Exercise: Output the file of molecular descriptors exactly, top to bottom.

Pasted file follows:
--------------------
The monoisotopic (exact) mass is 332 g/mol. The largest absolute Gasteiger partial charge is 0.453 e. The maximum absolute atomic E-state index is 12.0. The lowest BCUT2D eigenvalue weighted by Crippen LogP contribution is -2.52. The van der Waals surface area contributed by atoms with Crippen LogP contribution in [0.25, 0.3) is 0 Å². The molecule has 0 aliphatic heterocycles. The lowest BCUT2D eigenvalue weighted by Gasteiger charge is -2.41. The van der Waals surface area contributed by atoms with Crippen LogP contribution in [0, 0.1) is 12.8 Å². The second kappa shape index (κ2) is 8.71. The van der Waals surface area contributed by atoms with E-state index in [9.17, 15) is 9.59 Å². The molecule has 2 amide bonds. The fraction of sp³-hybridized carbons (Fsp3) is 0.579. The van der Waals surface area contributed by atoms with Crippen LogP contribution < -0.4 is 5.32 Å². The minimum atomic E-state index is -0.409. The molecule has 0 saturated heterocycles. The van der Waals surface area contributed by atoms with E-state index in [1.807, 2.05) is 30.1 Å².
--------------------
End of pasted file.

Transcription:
The monoisotopic (exact) mass is 332 g/mol. The largest absolute Gasteiger partial charge is 0.453 e. The maximum absolute atomic E-state index is 12.0. The lowest BCUT2D eigenvalue weighted by Crippen LogP contribution is -2.52. The van der Waals surface area contributed by atoms with Crippen LogP contribution in [0.25, 0.3) is 0 Å². The molecule has 0 aliphatic heterocycles. The lowest BCUT2D eigenvalue weighted by Gasteiger charge is -2.41. The van der Waals surface area contributed by atoms with Crippen LogP contribution in [0, 0.1) is 12.8 Å². The second kappa shape index (κ2) is 8.71. The van der Waals surface area contributed by atoms with E-state index in [9.17, 15) is 9.59 Å². The molecule has 2 amide bonds. The fraction of sp³-hybridized carbons (Fsp3) is 0.579. The van der Waals surface area contributed by atoms with Crippen LogP contribution < -0.4 is 5.32 Å². The minimum atomic E-state index is -0.409. The molecule has 0 saturated heterocycles. The van der Waals surface area contributed by atoms with E-state index in [1.807, 2.05) is 30.1 Å².